Social media activism ineffective without physical, inspired effort

With the election of President-elect Donald Trump, the ongoing conflict over the construction of the Dakota Access Pipeline and the plethora of other social issues occurring, many young people are feeling frustrated about how to create change in this country. Social media posts and online petitions are some of the most prevalent ways our generation is trying to make our voices heard, and while these methods can be useful, they are mostly ineffective at bringing about real change. Social media is a great platform for spreading awareness, but awareness alone will rarely ever solve a problem. Crucial issues require a lot more time and effort to make change happen. The problem with social media activism is that it often makes people feel as if they’ve done something substantial to help, when in reality they’ve done very little.

Most politicians do not pay much attention to social media protests. Signing an online petition may feel a little more significant for making your voice heard, but this does very little to actually persuade anyone in power.

Politicians pay attention when a large group of people sacrifices their time, energy and money for an issue. Pro-gun lobbyists—led by the National Rifle Association—have successfully lobbied for pro-gun legislation for decades. They may not reflect the majority of Americans who favor stricter gun laws, but they are a fiercely politically active and well-funded group––and therefore, an influential one.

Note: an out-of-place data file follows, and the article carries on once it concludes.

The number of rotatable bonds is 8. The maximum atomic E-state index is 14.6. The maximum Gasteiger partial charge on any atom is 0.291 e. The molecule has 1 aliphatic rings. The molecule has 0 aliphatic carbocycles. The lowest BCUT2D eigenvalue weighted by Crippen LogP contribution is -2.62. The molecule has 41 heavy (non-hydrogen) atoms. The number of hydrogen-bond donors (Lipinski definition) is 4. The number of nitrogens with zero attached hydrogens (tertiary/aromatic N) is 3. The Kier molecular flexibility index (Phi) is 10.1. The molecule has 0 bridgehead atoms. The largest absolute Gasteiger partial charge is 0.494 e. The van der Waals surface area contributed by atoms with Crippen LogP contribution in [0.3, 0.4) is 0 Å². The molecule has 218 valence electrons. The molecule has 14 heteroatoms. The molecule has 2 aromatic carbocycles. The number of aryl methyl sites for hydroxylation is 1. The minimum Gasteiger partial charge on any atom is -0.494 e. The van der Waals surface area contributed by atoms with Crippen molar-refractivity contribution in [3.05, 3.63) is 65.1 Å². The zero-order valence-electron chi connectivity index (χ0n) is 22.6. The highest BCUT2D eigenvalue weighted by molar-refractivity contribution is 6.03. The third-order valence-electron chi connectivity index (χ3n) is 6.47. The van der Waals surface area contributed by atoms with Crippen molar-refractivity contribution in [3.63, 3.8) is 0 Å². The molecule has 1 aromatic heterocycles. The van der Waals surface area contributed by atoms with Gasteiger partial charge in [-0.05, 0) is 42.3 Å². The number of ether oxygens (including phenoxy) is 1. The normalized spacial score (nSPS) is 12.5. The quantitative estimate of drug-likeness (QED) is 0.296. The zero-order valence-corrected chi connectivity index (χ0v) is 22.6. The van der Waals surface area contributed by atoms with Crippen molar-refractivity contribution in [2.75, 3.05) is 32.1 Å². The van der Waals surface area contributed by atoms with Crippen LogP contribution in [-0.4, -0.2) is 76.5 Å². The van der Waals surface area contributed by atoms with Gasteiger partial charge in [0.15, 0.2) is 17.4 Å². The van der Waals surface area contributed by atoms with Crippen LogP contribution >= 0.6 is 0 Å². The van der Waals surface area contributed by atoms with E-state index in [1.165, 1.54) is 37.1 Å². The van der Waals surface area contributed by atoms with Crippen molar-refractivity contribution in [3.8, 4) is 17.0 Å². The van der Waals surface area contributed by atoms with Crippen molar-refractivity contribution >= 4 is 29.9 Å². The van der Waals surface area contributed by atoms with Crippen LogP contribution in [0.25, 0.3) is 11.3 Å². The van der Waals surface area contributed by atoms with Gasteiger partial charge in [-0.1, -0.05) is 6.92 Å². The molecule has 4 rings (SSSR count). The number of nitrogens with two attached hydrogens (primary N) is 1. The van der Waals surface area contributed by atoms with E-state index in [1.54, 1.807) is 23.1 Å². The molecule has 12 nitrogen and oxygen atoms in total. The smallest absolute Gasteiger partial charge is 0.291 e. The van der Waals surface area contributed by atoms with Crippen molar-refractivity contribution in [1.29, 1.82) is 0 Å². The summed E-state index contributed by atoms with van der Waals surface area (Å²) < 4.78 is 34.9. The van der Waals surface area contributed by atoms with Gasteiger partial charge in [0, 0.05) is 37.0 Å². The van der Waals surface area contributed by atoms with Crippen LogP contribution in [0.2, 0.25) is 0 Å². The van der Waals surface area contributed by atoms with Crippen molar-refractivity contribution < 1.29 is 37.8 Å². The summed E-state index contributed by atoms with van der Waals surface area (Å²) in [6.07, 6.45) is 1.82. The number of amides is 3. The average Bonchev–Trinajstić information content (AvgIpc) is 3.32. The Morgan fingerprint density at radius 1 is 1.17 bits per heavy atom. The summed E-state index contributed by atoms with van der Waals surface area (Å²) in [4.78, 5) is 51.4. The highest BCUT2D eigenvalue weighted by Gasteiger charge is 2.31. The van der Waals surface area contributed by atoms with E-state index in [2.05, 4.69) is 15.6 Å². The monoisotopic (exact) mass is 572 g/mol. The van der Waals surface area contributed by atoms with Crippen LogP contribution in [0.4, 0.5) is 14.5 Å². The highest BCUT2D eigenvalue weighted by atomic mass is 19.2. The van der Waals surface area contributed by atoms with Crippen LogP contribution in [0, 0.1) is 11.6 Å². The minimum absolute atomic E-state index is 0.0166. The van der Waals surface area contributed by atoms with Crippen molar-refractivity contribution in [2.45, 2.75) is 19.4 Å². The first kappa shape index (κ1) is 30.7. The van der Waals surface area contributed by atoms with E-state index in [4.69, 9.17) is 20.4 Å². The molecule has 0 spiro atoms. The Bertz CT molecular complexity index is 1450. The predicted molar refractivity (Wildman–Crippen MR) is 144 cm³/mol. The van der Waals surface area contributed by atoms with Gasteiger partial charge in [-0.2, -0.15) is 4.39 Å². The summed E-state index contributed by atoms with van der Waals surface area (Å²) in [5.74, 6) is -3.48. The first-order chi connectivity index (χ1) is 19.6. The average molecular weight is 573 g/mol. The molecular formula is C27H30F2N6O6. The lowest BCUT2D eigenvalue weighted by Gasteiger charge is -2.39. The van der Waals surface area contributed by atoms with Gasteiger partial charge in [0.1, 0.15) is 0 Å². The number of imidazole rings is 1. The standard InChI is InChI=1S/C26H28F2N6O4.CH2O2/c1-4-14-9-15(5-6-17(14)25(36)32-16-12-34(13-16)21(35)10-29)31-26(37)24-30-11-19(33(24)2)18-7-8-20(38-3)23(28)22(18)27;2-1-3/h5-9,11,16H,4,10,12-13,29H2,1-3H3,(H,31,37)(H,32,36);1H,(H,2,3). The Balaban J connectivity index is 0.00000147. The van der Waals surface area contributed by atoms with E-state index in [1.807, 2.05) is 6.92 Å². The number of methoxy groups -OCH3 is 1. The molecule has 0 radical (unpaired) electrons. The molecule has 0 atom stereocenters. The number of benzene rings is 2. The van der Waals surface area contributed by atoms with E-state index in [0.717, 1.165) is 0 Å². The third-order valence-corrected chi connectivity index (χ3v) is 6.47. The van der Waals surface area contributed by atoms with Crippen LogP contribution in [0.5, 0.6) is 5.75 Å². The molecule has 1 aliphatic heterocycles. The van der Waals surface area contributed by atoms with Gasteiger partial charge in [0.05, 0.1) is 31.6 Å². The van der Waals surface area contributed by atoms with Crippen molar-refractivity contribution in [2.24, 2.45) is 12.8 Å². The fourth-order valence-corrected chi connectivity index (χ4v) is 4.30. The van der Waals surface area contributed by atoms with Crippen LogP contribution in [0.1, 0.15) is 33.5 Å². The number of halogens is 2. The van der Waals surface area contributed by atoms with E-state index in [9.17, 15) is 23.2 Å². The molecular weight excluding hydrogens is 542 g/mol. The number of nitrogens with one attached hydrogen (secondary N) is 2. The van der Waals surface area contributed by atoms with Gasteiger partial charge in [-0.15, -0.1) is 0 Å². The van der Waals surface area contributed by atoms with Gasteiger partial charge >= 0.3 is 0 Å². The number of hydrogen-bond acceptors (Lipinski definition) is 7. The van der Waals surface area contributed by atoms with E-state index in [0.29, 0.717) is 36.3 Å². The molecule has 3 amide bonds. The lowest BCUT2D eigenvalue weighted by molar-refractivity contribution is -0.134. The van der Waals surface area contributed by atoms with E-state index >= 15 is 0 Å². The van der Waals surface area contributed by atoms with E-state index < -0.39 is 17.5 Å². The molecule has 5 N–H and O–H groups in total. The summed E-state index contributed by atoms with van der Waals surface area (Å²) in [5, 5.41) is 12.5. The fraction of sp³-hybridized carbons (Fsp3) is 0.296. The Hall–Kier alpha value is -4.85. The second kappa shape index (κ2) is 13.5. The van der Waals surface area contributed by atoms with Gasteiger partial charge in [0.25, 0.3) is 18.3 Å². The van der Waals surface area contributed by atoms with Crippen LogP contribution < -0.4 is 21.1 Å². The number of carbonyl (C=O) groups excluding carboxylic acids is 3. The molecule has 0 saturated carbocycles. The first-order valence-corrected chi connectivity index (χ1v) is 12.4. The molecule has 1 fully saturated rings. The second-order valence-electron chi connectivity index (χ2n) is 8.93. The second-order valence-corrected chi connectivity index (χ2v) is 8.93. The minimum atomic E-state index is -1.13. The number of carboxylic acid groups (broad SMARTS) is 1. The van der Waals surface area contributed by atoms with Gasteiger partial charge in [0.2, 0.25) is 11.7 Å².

That is the level of organization and commitment that is required to make major changes in the government. Ultimately, our government is biased toward the status quo; unless they are pushed into doing something, they’re unlikely to do it.

Many young people today are highly aware of social and political issues plaguing society, but have a hard time getting their voices heard in government. One of the reasons for this is that American citizens aged 18-34 vote at much lower rates than other age groups, with Americans aged 65 and older voting at higher rates than all other age groups, according to the United States Census Bureau.

Voting is a civic duty and privilege that contributes to a well-functioning democracy—yet, many of us fail to do this simple task. More than half of the 112 anti-Trump protesters arrested in Portland failed to vote or to even register to vote, according to USA Today. Politicians must ultimately answer to their voters; if they feel that a specific group mostly isn’t going to vote, then they don’t have to answer to the group’s wishes.

Voting is just one component of enacting social change. Historically, large-scale change has come from grassroots movements of people and not from the government. These movements require a clear purpose, organizational strength and strong political involvement.

It’s critical that our generation focuses less on social media and more on active involvement for the issues they care about. This involves calling your representatives at the state and federal level and getting more involved in local politics. Furthermore, volunteering for organizations that fight for issues is also another way to actively fight for change.

It may be easy to feel as if your singular act of volunteering, donating or calling a representative may not matter, but that mentality is what keeps real progress from occurring. If everyone who wants to bring about change puts in time and effort that can’t be done on a computer, nationwide change can occur.